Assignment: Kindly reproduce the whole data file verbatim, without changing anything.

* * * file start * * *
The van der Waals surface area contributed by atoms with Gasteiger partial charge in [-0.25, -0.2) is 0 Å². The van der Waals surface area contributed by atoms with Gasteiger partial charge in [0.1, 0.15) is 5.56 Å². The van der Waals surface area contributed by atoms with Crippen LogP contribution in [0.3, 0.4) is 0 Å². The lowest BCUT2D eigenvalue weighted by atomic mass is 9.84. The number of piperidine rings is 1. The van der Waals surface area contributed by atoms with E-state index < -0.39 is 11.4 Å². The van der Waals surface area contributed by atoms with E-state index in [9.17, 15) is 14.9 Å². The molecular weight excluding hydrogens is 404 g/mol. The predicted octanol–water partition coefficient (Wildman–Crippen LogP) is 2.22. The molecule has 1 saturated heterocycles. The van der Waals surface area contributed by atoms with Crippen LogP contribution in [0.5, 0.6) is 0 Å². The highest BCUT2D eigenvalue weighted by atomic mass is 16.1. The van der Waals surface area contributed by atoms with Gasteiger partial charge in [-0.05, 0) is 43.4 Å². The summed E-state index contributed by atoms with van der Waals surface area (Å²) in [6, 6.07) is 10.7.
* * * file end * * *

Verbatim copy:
The van der Waals surface area contributed by atoms with Gasteiger partial charge in [-0.25, -0.2) is 0 Å². The van der Waals surface area contributed by atoms with Gasteiger partial charge in [0.1, 0.15) is 5.56 Å². The van der Waals surface area contributed by atoms with Crippen LogP contribution in [0.3, 0.4) is 0 Å². The lowest BCUT2D eigenvalue weighted by atomic mass is 9.84. The number of piperidine rings is 1. The van der Waals surface area contributed by atoms with E-state index < -0.39 is 11.4 Å². The van der Waals surface area contributed by atoms with E-state index in [9.17, 15) is 14.9 Å². The molecular weight excluding hydrogens is 404 g/mol. The predicted octanol–water partition coefficient (Wildman–Crippen LogP) is 2.22. The molecule has 1 saturated heterocycles. The van der Waals surface area contributed by atoms with Crippen LogP contribution in [0.5, 0.6) is 0 Å². The highest BCUT2D eigenvalue weighted by atomic mass is 16.1. The van der Waals surface area contributed by atoms with Gasteiger partial charge in [-0.05, 0) is 43.4 Å². The summed E-state index contributed by atoms with van der Waals surface area (Å²) in [6, 6.07) is 10.7.